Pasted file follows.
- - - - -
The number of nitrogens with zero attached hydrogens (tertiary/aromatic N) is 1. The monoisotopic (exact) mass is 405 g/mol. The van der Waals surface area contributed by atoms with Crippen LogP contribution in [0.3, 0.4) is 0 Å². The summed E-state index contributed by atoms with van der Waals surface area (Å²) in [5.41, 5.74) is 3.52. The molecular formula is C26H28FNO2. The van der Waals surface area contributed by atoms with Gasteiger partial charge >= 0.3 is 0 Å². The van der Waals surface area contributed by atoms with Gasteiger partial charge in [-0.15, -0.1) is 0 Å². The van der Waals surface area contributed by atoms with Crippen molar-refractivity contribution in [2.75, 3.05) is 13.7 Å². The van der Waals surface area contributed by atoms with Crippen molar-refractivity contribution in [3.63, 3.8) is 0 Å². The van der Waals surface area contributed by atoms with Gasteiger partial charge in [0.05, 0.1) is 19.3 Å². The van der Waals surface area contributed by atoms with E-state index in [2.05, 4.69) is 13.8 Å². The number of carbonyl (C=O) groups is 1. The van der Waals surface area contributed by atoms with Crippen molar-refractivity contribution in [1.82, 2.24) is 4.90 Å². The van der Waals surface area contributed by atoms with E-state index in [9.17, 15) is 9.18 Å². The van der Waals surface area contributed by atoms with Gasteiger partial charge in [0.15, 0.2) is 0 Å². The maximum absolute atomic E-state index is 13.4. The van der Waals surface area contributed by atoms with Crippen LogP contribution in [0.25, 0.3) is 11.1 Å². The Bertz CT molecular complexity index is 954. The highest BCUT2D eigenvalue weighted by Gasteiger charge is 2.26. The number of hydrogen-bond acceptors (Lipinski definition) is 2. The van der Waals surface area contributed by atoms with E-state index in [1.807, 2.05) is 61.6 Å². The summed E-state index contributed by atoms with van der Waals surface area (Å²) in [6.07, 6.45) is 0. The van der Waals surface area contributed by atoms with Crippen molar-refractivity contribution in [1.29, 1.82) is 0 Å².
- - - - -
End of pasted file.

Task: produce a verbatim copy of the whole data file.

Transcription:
The number of nitrogens with zero attached hydrogens (tertiary/aromatic N) is 1. The monoisotopic (exact) mass is 405 g/mol. The van der Waals surface area contributed by atoms with Crippen LogP contribution in [0.3, 0.4) is 0 Å². The summed E-state index contributed by atoms with van der Waals surface area (Å²) in [5.41, 5.74) is 3.52. The molecular formula is C26H28FNO2. The van der Waals surface area contributed by atoms with Gasteiger partial charge >= 0.3 is 0 Å². The van der Waals surface area contributed by atoms with Gasteiger partial charge in [-0.15, -0.1) is 0 Å². The van der Waals surface area contributed by atoms with Crippen molar-refractivity contribution in [2.75, 3.05) is 13.7 Å². The van der Waals surface area contributed by atoms with Crippen molar-refractivity contribution in [3.63, 3.8) is 0 Å². The van der Waals surface area contributed by atoms with Gasteiger partial charge in [0.05, 0.1) is 19.3 Å². The van der Waals surface area contributed by atoms with E-state index in [2.05, 4.69) is 13.8 Å². The number of carbonyl (C=O) groups is 1. The van der Waals surface area contributed by atoms with Crippen molar-refractivity contribution in [1.82, 2.24) is 4.90 Å². The van der Waals surface area contributed by atoms with E-state index in [9.17, 15) is 9.18 Å². The van der Waals surface area contributed by atoms with Gasteiger partial charge in [0.15, 0.2) is 0 Å². The maximum absolute atomic E-state index is 13.4. The van der Waals surface area contributed by atoms with Crippen LogP contribution in [0.25, 0.3) is 11.1 Å². The Bertz CT molecular complexity index is 954. The highest BCUT2D eigenvalue weighted by Gasteiger charge is 2.26. The number of hydrogen-bond acceptors (Lipinski definition) is 2. The van der Waals surface area contributed by atoms with E-state index in [1.807, 2.05) is 61.6 Å². The summed E-state index contributed by atoms with van der Waals surface area (Å²) in [6.07, 6.45) is 0. The van der Waals surface area contributed by atoms with Crippen molar-refractivity contribution in [1.29, 1.82) is 0 Å².